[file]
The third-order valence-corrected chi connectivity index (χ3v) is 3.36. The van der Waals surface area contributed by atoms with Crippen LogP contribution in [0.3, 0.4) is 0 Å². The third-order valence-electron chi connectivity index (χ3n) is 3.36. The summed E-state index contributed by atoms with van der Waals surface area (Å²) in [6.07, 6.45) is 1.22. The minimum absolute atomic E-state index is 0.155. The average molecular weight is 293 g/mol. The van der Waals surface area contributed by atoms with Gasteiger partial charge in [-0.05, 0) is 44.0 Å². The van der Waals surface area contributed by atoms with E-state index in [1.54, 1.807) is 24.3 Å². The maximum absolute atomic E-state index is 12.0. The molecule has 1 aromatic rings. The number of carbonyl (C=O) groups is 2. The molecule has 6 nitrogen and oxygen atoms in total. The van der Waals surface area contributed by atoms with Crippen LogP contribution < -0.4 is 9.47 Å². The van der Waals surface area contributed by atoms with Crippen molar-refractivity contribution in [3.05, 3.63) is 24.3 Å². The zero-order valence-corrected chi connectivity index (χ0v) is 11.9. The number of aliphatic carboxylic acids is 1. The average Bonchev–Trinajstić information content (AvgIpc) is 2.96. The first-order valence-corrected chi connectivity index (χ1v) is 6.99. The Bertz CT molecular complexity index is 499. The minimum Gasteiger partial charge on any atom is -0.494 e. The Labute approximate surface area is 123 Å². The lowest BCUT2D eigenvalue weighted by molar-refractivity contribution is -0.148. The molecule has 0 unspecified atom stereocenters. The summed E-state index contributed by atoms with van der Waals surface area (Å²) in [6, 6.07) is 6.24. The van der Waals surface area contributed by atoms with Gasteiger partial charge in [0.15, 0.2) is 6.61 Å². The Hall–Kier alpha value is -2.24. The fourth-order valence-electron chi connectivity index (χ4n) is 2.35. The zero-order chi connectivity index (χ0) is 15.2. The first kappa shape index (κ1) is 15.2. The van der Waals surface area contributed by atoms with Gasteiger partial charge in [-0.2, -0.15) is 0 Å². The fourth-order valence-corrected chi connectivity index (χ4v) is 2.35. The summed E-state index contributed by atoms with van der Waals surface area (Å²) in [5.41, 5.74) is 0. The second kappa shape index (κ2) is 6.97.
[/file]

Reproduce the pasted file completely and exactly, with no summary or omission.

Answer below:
The third-order valence-corrected chi connectivity index (χ3v) is 3.36. The van der Waals surface area contributed by atoms with Crippen LogP contribution in [0.3, 0.4) is 0 Å². The third-order valence-electron chi connectivity index (χ3n) is 3.36. The summed E-state index contributed by atoms with van der Waals surface area (Å²) in [6.07, 6.45) is 1.22. The minimum absolute atomic E-state index is 0.155. The average molecular weight is 293 g/mol. The van der Waals surface area contributed by atoms with Gasteiger partial charge in [-0.05, 0) is 44.0 Å². The van der Waals surface area contributed by atoms with E-state index in [1.54, 1.807) is 24.3 Å². The maximum absolute atomic E-state index is 12.0. The molecule has 1 aromatic rings. The number of carbonyl (C=O) groups is 2. The molecule has 6 nitrogen and oxygen atoms in total. The van der Waals surface area contributed by atoms with Crippen LogP contribution < -0.4 is 9.47 Å². The van der Waals surface area contributed by atoms with Crippen molar-refractivity contribution in [3.05, 3.63) is 24.3 Å². The zero-order valence-corrected chi connectivity index (χ0v) is 11.9. The number of aliphatic carboxylic acids is 1. The average Bonchev–Trinajstić information content (AvgIpc) is 2.96. The first-order valence-corrected chi connectivity index (χ1v) is 6.99. The Bertz CT molecular complexity index is 499. The minimum Gasteiger partial charge on any atom is -0.494 e. The Labute approximate surface area is 123 Å². The lowest BCUT2D eigenvalue weighted by molar-refractivity contribution is -0.148. The molecule has 0 unspecified atom stereocenters. The summed E-state index contributed by atoms with van der Waals surface area (Å²) in [6, 6.07) is 6.24. The van der Waals surface area contributed by atoms with Gasteiger partial charge in [0.15, 0.2) is 6.61 Å². The Hall–Kier alpha value is -2.24. The fourth-order valence-electron chi connectivity index (χ4n) is 2.35. The zero-order chi connectivity index (χ0) is 15.2. The first kappa shape index (κ1) is 15.2. The van der Waals surface area contributed by atoms with Gasteiger partial charge in [-0.2, -0.15) is 0 Å². The fourth-order valence-corrected chi connectivity index (χ4v) is 2.35. The summed E-state index contributed by atoms with van der Waals surface area (Å²) in [5.41, 5.74) is 0. The second kappa shape index (κ2) is 6.97.